Variously a pioneering experimental psychologist, a depth-analyst, an asylum psychiatrist and a man submerged in his own psychosis, he had a massive influence on both our understanding of the mind and 20th century culture.
…Jung never slackened in his pursuit of the ultimate — both ultimate good and ultimate evil, which he tended to find inseparable. He was frequently off in the empyrean or down in the bowels of hell, consorting with gods and demons as ordinary men do with family and friends. Few persons conducted such conversations, and most of them were inmates of lunatic asylums. For a time the thought that he might be insane terrified him.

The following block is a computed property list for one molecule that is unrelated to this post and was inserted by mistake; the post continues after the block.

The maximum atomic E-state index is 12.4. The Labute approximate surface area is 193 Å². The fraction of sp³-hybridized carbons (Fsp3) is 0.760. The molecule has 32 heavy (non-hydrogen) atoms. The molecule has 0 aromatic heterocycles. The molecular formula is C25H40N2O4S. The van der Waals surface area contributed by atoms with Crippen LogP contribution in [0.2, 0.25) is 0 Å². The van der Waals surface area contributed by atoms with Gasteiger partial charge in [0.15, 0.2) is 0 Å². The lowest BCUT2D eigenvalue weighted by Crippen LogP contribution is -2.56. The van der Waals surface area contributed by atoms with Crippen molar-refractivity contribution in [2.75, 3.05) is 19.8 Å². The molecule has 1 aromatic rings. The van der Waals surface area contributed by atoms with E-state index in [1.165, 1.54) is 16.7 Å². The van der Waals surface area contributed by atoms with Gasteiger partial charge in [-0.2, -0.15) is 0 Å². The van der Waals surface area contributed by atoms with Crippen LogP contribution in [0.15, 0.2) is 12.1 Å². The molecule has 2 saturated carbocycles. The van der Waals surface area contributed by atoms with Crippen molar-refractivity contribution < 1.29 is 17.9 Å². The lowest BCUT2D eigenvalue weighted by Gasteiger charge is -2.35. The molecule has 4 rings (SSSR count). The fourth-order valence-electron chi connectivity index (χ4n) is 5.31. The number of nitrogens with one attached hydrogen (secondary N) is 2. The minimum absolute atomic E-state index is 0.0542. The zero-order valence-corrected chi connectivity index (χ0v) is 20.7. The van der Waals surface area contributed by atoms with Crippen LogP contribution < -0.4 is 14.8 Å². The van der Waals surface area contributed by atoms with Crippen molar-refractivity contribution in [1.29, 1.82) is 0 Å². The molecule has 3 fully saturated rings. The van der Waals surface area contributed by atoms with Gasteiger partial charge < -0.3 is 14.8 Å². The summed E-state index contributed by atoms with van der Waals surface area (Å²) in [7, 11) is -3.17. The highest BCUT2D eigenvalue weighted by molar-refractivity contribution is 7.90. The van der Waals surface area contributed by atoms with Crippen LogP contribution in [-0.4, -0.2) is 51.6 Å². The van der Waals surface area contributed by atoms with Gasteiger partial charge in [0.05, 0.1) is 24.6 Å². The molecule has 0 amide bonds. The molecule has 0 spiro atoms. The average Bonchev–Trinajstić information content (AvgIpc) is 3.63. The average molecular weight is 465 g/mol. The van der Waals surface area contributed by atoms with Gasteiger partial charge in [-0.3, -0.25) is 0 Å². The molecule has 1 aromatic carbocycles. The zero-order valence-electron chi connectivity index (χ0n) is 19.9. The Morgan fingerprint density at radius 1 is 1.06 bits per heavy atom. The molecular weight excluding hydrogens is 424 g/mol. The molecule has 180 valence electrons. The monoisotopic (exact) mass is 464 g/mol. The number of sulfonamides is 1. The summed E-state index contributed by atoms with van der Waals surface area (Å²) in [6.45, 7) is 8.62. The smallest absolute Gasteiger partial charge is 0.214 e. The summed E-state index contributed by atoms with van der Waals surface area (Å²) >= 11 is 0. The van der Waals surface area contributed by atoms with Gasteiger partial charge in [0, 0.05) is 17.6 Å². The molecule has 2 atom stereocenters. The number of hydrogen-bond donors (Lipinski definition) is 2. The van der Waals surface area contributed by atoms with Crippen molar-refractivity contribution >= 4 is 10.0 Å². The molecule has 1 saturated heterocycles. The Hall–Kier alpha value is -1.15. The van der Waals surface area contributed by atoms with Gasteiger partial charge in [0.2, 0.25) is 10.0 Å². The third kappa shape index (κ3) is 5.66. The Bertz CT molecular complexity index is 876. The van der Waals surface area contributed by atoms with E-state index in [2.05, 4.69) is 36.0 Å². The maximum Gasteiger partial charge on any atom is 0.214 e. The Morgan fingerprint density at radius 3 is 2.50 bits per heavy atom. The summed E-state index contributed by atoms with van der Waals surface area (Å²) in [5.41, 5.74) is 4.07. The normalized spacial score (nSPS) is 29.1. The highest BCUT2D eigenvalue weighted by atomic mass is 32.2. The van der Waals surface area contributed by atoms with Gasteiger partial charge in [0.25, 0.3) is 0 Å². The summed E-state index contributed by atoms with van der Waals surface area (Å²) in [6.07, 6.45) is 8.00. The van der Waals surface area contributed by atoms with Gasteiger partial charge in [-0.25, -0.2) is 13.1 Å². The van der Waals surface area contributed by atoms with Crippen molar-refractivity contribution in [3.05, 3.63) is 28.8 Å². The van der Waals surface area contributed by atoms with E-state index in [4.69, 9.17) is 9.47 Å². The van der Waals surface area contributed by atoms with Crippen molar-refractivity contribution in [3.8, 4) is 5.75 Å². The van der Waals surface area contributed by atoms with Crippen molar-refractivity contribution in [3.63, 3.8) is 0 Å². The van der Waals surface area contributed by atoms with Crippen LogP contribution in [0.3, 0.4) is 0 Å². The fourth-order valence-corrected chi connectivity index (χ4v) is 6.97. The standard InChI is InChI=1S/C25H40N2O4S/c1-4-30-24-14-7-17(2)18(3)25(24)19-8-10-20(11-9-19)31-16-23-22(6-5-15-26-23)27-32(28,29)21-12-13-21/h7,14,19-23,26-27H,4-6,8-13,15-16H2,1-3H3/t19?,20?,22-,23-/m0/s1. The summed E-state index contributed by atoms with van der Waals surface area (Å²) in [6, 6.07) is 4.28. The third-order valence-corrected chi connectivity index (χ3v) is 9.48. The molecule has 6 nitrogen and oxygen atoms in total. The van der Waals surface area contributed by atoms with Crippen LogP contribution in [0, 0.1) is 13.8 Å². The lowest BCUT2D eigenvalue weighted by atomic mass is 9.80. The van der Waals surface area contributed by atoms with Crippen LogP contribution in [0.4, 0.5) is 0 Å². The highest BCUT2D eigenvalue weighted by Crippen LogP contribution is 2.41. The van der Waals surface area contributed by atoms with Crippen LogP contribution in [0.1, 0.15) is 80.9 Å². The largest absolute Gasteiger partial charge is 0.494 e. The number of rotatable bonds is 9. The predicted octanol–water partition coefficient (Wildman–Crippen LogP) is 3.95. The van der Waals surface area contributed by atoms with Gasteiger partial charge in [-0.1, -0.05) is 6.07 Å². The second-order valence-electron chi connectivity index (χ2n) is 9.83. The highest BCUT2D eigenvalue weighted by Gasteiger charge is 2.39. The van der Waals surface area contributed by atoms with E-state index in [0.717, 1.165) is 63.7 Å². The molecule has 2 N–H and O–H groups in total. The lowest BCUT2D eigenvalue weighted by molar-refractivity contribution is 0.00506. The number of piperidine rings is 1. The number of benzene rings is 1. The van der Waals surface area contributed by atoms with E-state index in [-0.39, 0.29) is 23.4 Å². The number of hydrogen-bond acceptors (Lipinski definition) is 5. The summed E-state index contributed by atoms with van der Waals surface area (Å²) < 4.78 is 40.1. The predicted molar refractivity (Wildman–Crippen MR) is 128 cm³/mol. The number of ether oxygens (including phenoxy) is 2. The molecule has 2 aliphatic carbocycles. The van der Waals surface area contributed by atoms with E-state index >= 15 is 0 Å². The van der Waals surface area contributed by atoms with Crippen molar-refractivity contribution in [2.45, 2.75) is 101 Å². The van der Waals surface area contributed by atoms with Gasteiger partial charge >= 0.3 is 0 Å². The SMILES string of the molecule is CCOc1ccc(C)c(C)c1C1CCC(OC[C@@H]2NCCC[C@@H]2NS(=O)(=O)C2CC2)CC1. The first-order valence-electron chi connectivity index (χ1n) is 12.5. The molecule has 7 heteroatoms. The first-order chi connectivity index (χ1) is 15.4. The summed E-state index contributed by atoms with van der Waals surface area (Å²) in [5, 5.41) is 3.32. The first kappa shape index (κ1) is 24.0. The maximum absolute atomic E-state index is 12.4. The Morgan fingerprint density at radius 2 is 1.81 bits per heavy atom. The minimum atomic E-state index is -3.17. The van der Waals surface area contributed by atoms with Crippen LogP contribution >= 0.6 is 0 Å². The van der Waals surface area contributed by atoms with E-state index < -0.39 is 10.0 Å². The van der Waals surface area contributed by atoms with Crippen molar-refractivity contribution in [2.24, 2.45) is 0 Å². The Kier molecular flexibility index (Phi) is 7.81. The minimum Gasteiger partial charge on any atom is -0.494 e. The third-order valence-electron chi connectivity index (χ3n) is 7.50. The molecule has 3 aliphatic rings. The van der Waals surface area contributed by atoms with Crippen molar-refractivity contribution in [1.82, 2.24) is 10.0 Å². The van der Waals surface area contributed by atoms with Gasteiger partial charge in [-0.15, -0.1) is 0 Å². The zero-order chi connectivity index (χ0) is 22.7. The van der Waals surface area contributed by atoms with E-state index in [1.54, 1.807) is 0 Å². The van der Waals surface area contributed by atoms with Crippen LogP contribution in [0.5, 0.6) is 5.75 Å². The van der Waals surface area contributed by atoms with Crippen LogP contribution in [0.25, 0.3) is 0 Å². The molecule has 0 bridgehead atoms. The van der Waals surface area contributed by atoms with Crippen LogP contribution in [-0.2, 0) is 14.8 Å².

The fear dissipated, however, as he became convinced that his visions were genuinely revelatory and belonged to the primordial psychic reality that all men have in common: the collective unconscious, he called it. Poets and such may get away with beliefs like these, for their madness is pretty well taken for granted, but it was a most unorthodox way for an esteemed psychiatrist to think.
Jung is also probably one of the most misunderstood figures in psychology, largely owing to his tendency to swing between science, poetic genius and outright flakery.
The New Atlantis article is a fantastic exploration of the man and his ideas and one of the best short introductions you could find. Well, as short as you could get with Carl Jung.
Link to ‘Psychology’s Magician’.